The Addictiveness of Social Media - How To Curb It

9 Nov 2021

As humanity has progressed to increasingly utilize social media and technology for entertainment and communication purposes, popular social media platforms such as Twitter, Instagram, and Facebook have been found to be designing their apps to be deliberately addictive to users. According to professional app developer Peter Mezyk, due to the fact that “the success of an app is often measured by the extent to which it introduces a new habit”, developers design their apps to be addicting; the more time spent on these apps, the more advertising revenue tech companies generate. Attention creates profit. 

Aza Raskin, former Mozilla and Jawbone employee, further confirms that “It's as if they're taking behavioural cocaine and just sprinkling it all over your interface and that's the thing that keeps you coming back and back and back.” Raskin, an expert technology engineer, worked to design the app feature of the infinite scroll, allowing users to swipe through content without clicking, adding on that, “Behind every screen on your phone, there are generally like literally a thousand engineers that have worked on this thing to try to make it maximally addicting.”

Unfortunately, the addictive nature of these apps has led to severe negative consequences for consumers, ranging from insomnia and decreased productivity to increased levels of depression and anxiety. It becomes clear that a major issue has arisen: social media addiction that is detrimental and psychologically harmful. Ultimately, social media app designs must be improved to curb addictive tendencies in the future. But, of course, how?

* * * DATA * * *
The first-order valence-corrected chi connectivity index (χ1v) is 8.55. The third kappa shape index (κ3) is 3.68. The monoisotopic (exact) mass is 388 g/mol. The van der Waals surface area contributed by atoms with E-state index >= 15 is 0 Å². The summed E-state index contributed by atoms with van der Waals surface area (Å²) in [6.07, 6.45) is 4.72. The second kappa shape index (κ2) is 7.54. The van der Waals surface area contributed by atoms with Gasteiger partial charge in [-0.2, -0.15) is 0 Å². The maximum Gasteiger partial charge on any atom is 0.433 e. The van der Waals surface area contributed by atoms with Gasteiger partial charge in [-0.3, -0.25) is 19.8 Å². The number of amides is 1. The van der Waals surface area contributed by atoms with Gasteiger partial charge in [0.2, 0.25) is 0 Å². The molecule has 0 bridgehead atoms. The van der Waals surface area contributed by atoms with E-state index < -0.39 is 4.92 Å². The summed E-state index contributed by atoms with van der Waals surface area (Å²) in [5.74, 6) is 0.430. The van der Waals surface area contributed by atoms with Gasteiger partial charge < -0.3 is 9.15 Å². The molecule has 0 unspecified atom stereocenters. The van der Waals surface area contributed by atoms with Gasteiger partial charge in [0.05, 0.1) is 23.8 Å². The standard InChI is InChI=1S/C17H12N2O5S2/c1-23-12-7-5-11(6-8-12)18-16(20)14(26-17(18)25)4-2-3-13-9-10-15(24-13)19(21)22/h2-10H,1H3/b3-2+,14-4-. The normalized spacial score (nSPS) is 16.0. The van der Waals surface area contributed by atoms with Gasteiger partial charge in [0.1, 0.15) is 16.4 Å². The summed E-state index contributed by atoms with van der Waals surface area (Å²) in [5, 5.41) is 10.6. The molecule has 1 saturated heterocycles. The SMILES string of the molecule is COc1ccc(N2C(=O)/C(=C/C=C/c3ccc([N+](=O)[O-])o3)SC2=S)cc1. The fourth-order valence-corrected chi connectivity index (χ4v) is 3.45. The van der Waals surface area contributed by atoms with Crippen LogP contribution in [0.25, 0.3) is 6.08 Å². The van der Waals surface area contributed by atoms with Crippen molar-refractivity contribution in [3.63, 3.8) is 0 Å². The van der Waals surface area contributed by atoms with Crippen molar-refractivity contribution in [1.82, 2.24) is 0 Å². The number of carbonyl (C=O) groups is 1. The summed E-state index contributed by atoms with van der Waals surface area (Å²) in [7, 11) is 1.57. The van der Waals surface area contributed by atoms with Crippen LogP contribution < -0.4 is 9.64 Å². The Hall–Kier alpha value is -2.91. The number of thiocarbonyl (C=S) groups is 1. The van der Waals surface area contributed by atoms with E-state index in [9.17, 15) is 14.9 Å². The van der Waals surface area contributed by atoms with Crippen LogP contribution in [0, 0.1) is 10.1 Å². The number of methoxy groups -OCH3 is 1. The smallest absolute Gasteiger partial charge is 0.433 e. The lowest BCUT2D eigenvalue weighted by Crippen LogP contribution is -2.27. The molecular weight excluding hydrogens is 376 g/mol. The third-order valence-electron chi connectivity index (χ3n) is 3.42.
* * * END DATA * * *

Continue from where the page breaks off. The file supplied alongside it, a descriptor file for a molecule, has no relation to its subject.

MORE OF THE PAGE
The answer lies in first, instituting tools on the social media platform that help users track and manage how they spend time on social media, whether that be through a simple notification that tells users of a time limit that they set, or a reminder that alerts them to stop endlessly scrolling. Second, implementing antitrust laws that regulate the conduct of tech companies and the decisions they make in the design of their apps, causing these companies to address the issue of social media addiction at its root by editing features to be less addictive. 

These existing addictive features include an emphasized numerical like count that creates a positive feedback loop of social validation, gamifying engagement mechanisms like Snapchat streaks and Tiktok trends, push notifications, and the infinite scroll that allows users to ingest hours of content without making active decisions, causing them to stay on their phones for an excessively long time. 

Therefore, it becomes evident that using antitrust laws to enforce the alterations of the design of social media apps in the future to lessen addiction lies in not only having companies be more mindful and aware of the ethicality of their structural app decisions and sending notifications to users that have them acknowledge their time spent on social media, but also addressing the issue at its root and exterminating or softening features of numerical like counts, gamification tactics, the emphasis of push notifications, and the infinite scroll. In the future, perhaps having companies follow Instagram’s lead of discarding like counts or Tiktok’s features of scroll stop reminders are surely valid methods to curb the unethical addictiveness of apps. 

Overall, as societal dependency on social media and technology has skyrocketed, apps must be developed and improved in the future to curb the features that cause users to be addicted.  The future of social media addiction is in the hands of technological developers to make true and meaningful change.